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Women of Slender Means: A Film by Allison Prete

Film Screening on April 26

Brooklyn College, YWCA Brooklyn, and Allison Prete

invite you to join us for a screening of

Women of Slender Means

Wednesday,  April 26 at 4 pm, Woody Tanger Auditorium, Brooklyn College Library


Women of Slender Means follows five of the 300 women living at the YWCA Brooklyn. Told with grace and humor, their stories reveal multidimensional lives of unseen women, as well as overlooked perspectives on the history of the city itself: courageous tales of migration, gentrification, poverty, urban planning, community faith and perseverance. We meet Frances, a WWII veteran who arrived during the Great Migration, hoping to escape segregation; Ann, an activist who worked at the infamous Willowbrook School, and is a witness to gentrification; Mary, raised by nuns in an orphanage twice burned to the ground by the Ku Klux Klan; Cheryl, a Native American 82nd Airborne veteran who suffers from PTSD; and Wendy, born into privilege and a survivor of violent abuse. Women of Slender Means “isn’t a film of tragedy, hardship and injustice—it’s a film about love and compassion, and how it counters all those things.”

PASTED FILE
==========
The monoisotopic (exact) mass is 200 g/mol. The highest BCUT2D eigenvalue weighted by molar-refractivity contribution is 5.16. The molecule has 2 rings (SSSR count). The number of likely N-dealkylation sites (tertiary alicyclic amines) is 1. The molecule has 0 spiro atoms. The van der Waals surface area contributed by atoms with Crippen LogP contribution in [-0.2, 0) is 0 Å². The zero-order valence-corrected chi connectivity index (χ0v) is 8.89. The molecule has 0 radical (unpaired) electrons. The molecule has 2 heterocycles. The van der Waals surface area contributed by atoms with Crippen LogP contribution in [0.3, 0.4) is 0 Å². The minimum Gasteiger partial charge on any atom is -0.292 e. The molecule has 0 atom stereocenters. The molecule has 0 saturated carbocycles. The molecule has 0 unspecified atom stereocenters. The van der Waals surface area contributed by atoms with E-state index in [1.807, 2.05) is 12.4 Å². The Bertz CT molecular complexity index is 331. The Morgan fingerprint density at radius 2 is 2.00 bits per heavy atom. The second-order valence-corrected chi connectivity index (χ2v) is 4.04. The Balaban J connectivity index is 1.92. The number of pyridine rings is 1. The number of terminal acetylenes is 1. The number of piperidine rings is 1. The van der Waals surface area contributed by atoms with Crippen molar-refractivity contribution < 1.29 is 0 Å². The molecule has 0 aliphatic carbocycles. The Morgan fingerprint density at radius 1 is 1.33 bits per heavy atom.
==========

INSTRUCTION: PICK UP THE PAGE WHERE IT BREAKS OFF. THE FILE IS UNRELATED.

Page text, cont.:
Allison Prete

Filmaker Allison Prete


The Brooklyn College Archives and Special Collections seeks to document and preserve the rich history of our borough, its community institutions, leaders and noteworthy events. To that end, it acquires collections of people and organizations of significant interest, such as the YWCA of Brooklyn and the historical papers of Bethany Baptist Church’s Rev. Dr. William A. Jones, Jr. The Archives not only conserves rare documentary materials, it makes the information available to the public so that Brooklyn’s extensive history will continue to be an inspiration and resource in perpetuity.

YWCA Brooklyn is dedicated to eliminating racism and empowering women. Founded in 1888, the organization is the oldest and largest serving women and girls in the borough. It has been a champion for racial justice and gender equity for over 130 years and was the first YWCA in the country to racially integrate in 1943 as well as a leader in both the civil rights and women’s rights movements. Today, YWCA Brooklyn is primarily focused on the economic empowerment of women and girls of color whose paths to prosperity have been limited due to systemic racism and gender bias. We fulfill our mission by offering safe, permanent, affordable homes for survivors of gender-based violence, helping young women of color attend college and become the next generation of leaders, providing opportunities for immigrant women to improve their English language skills, and supporting other grassroots nonprofits through our social justice community center.